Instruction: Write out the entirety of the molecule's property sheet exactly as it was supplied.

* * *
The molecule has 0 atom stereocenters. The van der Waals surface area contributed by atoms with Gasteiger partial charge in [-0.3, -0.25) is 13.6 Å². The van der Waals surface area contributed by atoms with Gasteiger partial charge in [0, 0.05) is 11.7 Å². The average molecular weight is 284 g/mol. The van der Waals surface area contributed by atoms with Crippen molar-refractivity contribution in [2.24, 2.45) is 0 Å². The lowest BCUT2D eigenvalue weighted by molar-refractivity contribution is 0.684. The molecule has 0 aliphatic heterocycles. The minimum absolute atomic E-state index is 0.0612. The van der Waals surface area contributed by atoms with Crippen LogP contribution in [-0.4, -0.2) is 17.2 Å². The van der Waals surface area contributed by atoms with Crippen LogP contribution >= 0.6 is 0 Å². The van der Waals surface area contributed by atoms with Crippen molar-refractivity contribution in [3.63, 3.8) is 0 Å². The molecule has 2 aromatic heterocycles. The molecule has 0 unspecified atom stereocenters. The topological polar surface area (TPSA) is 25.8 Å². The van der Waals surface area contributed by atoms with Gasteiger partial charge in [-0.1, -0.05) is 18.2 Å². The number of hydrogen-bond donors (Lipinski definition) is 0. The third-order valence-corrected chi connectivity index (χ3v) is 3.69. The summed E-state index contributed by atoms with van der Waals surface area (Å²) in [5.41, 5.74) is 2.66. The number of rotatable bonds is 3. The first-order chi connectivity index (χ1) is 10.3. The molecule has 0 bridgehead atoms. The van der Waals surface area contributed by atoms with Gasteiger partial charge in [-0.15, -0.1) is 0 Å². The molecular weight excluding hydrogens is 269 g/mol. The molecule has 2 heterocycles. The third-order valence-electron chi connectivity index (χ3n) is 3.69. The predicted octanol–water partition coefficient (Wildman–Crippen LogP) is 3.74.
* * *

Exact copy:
The molecule has 0 atom stereocenters. The van der Waals surface area contributed by atoms with Gasteiger partial charge in [-0.3, -0.25) is 13.6 Å². The van der Waals surface area contributed by atoms with Gasteiger partial charge in [0, 0.05) is 11.7 Å². The average molecular weight is 284 g/mol. The van der Waals surface area contributed by atoms with Crippen molar-refractivity contribution in [2.24, 2.45) is 0 Å². The lowest BCUT2D eigenvalue weighted by molar-refractivity contribution is 0.684. The molecule has 0 aliphatic heterocycles. The minimum absolute atomic E-state index is 0.0612. The van der Waals surface area contributed by atoms with Crippen LogP contribution in [-0.4, -0.2) is 17.2 Å². The van der Waals surface area contributed by atoms with Crippen LogP contribution >= 0.6 is 0 Å². The van der Waals surface area contributed by atoms with Crippen molar-refractivity contribution in [3.63, 3.8) is 0 Å². The molecule has 2 aromatic heterocycles. The molecule has 0 unspecified atom stereocenters. The topological polar surface area (TPSA) is 25.8 Å². The van der Waals surface area contributed by atoms with Gasteiger partial charge in [-0.1, -0.05) is 18.2 Å². The number of hydrogen-bond donors (Lipinski definition) is 0. The third-order valence-corrected chi connectivity index (χ3v) is 3.69. The summed E-state index contributed by atoms with van der Waals surface area (Å²) in [5.41, 5.74) is 2.66. The number of rotatable bonds is 3. The first-order chi connectivity index (χ1) is 10.3. The molecule has 0 bridgehead atoms. The van der Waals surface area contributed by atoms with Gasteiger partial charge in [-0.15, -0.1) is 0 Å². The molecular weight excluding hydrogens is 269 g/mol. The molecule has 2 heterocycles. The third-order valence-electron chi connectivity index (χ3n) is 3.69. The predicted octanol–water partition coefficient (Wildman–Crippen LogP) is 3.74.